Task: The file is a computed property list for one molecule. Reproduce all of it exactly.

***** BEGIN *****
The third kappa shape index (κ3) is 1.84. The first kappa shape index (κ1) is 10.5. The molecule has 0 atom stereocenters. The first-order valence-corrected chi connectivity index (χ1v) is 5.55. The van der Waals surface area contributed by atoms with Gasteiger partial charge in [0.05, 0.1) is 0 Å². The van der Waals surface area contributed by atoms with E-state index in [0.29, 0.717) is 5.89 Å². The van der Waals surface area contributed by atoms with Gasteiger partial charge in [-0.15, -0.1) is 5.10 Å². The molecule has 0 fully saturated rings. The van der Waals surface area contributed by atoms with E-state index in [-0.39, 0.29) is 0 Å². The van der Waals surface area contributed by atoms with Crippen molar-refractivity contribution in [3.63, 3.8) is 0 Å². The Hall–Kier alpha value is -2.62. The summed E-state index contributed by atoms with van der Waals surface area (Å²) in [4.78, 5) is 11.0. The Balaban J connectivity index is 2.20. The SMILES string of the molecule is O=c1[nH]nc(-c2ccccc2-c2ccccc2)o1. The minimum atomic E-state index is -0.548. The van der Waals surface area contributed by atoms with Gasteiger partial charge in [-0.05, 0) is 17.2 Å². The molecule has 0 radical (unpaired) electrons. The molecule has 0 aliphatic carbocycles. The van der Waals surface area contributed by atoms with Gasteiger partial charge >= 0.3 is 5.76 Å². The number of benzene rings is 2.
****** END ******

The third kappa shape index (κ3) is 1.84. The first kappa shape index (κ1) is 10.5. The molecule has 0 atom stereocenters. The first-order valence-corrected chi connectivity index (χ1v) is 5.55. The van der Waals surface area contributed by atoms with Gasteiger partial charge in [0.05, 0.1) is 0 Å². The van der Waals surface area contributed by atoms with E-state index in [0.29, 0.717) is 5.89 Å². The van der Waals surface area contributed by atoms with Gasteiger partial charge in [-0.15, -0.1) is 5.10 Å². The molecule has 0 fully saturated rings. The van der Waals surface area contributed by atoms with E-state index in [-0.39, 0.29) is 0 Å². The van der Waals surface area contributed by atoms with Crippen molar-refractivity contribution in [3.63, 3.8) is 0 Å². The Hall–Kier alpha value is -2.62. The summed E-state index contributed by atoms with van der Waals surface area (Å²) in [4.78, 5) is 11.0. The Balaban J connectivity index is 2.20. The SMILES string of the molecule is O=c1[nH]nc(-c2ccccc2-c2ccccc2)o1. The minimum atomic E-state index is -0.548. The van der Waals surface area contributed by atoms with Gasteiger partial charge in [-0.05, 0) is 17.2 Å². The molecule has 0 radical (unpaired) electrons. The molecule has 0 aliphatic carbocycles. The van der Waals surface area contributed by atoms with Gasteiger partial charge >= 0.3 is 5.76 Å². The number of benzene rings is 2.